Napoleon, under the illusion that he had thus provided for the safety of the capital, thought that he could leave it for some days to its own devices, while he went with those troops which still remained to him to carry out the project of getting behind the enemy. He left for Lorraine about the end of March; but he had been on his way for only a few days, when he learned that the allies, instead of following him as he had hoped, had headed for Paris, driving before then the weak debris of Mortier's and Marmont's corps who, positioned on the heights of Montmartre, attempted to defend the city without any help from the National Guard except an occasional infantryman.
This alarming news opened Napoleon's eyes; he turned his troops to march towards Paris, for where he set out immediately.
On the 30th of March, the Emperor, riding post and with no escort, had just passed Moret when a brisk cannonade was heard; he held on to the hope of arriving before the allies entered the capital, where his presence would certainly have had a remarkable effect on the population, who were demanding arms. (There were one hundred thousand muskets and several million cartridges in the barracks of the Champ de Mars, but General Clarke, the Minister for War, would not allow their distribution.)
On his arrival at Fromenteau, only five leagues from Paris, the Emperor could no longer hear gunfire and he realised that the city was in the hands of the allies, which was confirmed at Villejuif. Marmont had, in fact signed a capitulation which delivered the capital to the enemy.
As danger approached, the Empress and her son, the King of Rome, had gone to Blois, where they were shortly joined by King Joseph, who abandoned the command which the Emperor had given him. The troops of the line left by the Fontainebleau gate, a route by which the Emperor was expected to arrive.
It is not possible to describe the agitation which seized the city whose inhabitants, divided by so many different interests, had been surprised by an invasion which few of them had foreseen... As for me, who had expected it, and who had seen at close quarters the horrors of war, I was most anxiously thinking of a way to ensure the safety of my wife and our young child, when the elderly Marshal Srurier offered a shelter for all my family at Les Invalides, of which he was the governor. I was comforted by the thought that as everywhere the homes for old soldiers had always been respected by the French, the enemy would act in the same way towards ours. I therefore took my family to the Invalides and left Paris, before the entry of the allies, to report to General Prval at Versailles. I was given command of a small column made up of available cavalrymen from my own regiment and from the 9th and 12th Chasseurs.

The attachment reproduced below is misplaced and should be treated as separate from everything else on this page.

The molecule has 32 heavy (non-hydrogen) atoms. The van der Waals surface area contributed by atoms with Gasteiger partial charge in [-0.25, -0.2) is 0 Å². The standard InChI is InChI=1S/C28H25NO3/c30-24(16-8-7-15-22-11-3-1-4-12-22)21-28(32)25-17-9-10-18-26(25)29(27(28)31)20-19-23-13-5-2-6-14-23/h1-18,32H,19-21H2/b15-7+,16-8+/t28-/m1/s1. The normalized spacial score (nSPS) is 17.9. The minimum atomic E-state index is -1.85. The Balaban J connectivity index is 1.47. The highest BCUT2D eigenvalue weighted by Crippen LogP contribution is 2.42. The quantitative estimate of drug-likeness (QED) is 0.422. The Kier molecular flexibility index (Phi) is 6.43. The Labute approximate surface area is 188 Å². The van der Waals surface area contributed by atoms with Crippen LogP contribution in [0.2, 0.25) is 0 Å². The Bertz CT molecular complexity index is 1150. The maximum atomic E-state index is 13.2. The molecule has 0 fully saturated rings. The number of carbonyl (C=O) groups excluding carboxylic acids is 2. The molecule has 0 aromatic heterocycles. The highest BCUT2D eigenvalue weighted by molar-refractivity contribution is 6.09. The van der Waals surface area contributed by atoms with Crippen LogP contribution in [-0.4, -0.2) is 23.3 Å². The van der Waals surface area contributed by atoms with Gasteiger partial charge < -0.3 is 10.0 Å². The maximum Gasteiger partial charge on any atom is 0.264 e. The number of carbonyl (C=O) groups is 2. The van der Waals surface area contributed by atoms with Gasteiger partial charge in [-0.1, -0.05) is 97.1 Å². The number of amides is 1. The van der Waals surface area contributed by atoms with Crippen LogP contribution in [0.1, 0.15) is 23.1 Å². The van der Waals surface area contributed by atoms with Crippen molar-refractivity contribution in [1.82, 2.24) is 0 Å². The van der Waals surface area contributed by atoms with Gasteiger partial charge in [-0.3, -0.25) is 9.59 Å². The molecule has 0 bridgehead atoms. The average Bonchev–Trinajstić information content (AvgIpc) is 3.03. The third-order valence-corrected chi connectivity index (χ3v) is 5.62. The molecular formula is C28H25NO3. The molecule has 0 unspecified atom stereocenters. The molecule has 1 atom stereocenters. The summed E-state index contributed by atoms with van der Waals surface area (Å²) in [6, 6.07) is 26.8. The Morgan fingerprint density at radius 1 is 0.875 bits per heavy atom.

Even if the allies had not marched on Paris, this column was due to be assembled at Rambouillet, and it is to there that I went. I found there my horses and my equipment, and I took command of the squadrons which had been allotted to me. The road was full of the carriages of those who were flying from the capital. I was not surprised by that; but I was unable to understand where the great number of troops of all arms came from, which one saw arriving from all directions in detachments, which if they had been combined would have formed a corps of sufficient size to hold up the enemy at Montmartre, and allow time for the army which was hurrying from Champagne and Brie to arrive and save Paris. The Emperor misled by his Minister for War, had given no instructions regarding the matter, and was probably unaware that he still had so great a capacity for defence at his disposal, a description of which follows, taken from Ministry of War documents.
There were at Vincennes, the military school of the Champ de Mars and the central artillery depot some four hundred cannons with ammunition and 50,000 muskets. As for men, there were the troops brought by Marshals Marmont and Mortier, which together with troops gathered from other sources including 20,000 workmen, nearly all of them old soldiers, who had volunteered to help defend the city, amounted to some 80,000.
It would have been possible for Joseph and Clarke to assemble this force in a few hours and to defend the city until the arrival of the Emperor and the army which was following him.
Joseph and Clarke had forty-eight hours warning of the enemy approach, but did nothing, and as a final act of incompetence, at the moment when the enemy troops were attacking Romainville, they sent 4000 men of the Imperial Guard to Blois, to reinforce the escort of the Empress, which was already quite big enough.
When the Emperor learned that Paris had capitulated and that the two small corps of Marmont and Mortier had left, and were retiring towards him, he sent them orders to take up positions at Essonnes, seven leagues from Paris and mid-way between that city and Fontainebleau. He went himself to this last town, where were arriving the heads of the columns coming from Saint-Dizier, an indication that he intended to march on Paris as soon as his army was gathered together.